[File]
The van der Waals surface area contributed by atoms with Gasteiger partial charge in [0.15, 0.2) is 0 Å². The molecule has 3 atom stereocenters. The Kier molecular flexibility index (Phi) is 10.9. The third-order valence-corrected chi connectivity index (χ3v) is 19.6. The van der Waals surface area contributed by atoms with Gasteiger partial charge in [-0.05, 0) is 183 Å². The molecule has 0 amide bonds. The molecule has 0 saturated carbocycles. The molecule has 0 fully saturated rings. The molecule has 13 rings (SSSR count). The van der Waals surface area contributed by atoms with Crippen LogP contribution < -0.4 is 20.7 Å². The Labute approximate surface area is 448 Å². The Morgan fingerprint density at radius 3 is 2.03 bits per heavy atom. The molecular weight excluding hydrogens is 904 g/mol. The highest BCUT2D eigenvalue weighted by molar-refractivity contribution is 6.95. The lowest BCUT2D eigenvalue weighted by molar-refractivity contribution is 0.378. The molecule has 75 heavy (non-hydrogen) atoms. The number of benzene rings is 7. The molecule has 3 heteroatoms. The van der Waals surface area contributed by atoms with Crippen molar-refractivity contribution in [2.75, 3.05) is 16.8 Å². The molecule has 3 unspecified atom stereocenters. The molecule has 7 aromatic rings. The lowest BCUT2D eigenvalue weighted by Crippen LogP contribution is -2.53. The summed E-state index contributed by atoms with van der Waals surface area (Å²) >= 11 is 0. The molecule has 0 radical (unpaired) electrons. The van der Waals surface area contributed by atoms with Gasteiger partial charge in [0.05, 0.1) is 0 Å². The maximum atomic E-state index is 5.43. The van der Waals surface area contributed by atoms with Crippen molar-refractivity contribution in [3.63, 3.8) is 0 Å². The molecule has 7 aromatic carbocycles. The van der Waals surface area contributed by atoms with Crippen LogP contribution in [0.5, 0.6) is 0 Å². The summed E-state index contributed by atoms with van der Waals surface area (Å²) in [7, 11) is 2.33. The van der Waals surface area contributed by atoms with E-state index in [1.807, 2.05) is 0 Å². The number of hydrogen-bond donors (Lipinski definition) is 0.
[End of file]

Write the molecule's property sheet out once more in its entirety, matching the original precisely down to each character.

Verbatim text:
The van der Waals surface area contributed by atoms with Gasteiger partial charge in [0.15, 0.2) is 0 Å². The molecule has 3 atom stereocenters. The Kier molecular flexibility index (Phi) is 10.9. The third-order valence-corrected chi connectivity index (χ3v) is 19.6. The van der Waals surface area contributed by atoms with Gasteiger partial charge in [-0.05, 0) is 183 Å². The molecule has 0 amide bonds. The molecule has 0 saturated carbocycles. The molecule has 0 fully saturated rings. The molecule has 13 rings (SSSR count). The van der Waals surface area contributed by atoms with Crippen LogP contribution < -0.4 is 20.7 Å². The Labute approximate surface area is 448 Å². The Morgan fingerprint density at radius 3 is 2.03 bits per heavy atom. The molecular weight excluding hydrogens is 904 g/mol. The highest BCUT2D eigenvalue weighted by molar-refractivity contribution is 6.95. The lowest BCUT2D eigenvalue weighted by molar-refractivity contribution is 0.378. The molecule has 75 heavy (non-hydrogen) atoms. The number of benzene rings is 7. The molecule has 3 heteroatoms. The van der Waals surface area contributed by atoms with Crippen molar-refractivity contribution in [2.75, 3.05) is 16.8 Å². The molecule has 3 unspecified atom stereocenters. The molecule has 7 aromatic rings. The lowest BCUT2D eigenvalue weighted by Crippen LogP contribution is -2.53. The summed E-state index contributed by atoms with van der Waals surface area (Å²) >= 11 is 0. The molecule has 0 radical (unpaired) electrons. The van der Waals surface area contributed by atoms with Gasteiger partial charge in [0.05, 0.1) is 0 Å². The maximum atomic E-state index is 5.43. The van der Waals surface area contributed by atoms with Crippen molar-refractivity contribution in [3.63, 3.8) is 0 Å². The molecule has 7 aromatic carbocycles. The van der Waals surface area contributed by atoms with Crippen LogP contribution in [0.5, 0.6) is 0 Å². The summed E-state index contributed by atoms with van der Waals surface area (Å²) in [7, 11) is 2.33. The van der Waals surface area contributed by atoms with E-state index in [1.807, 2.05) is 0 Å². The number of hydrogen-bond donors (Lipinski definition) is 0.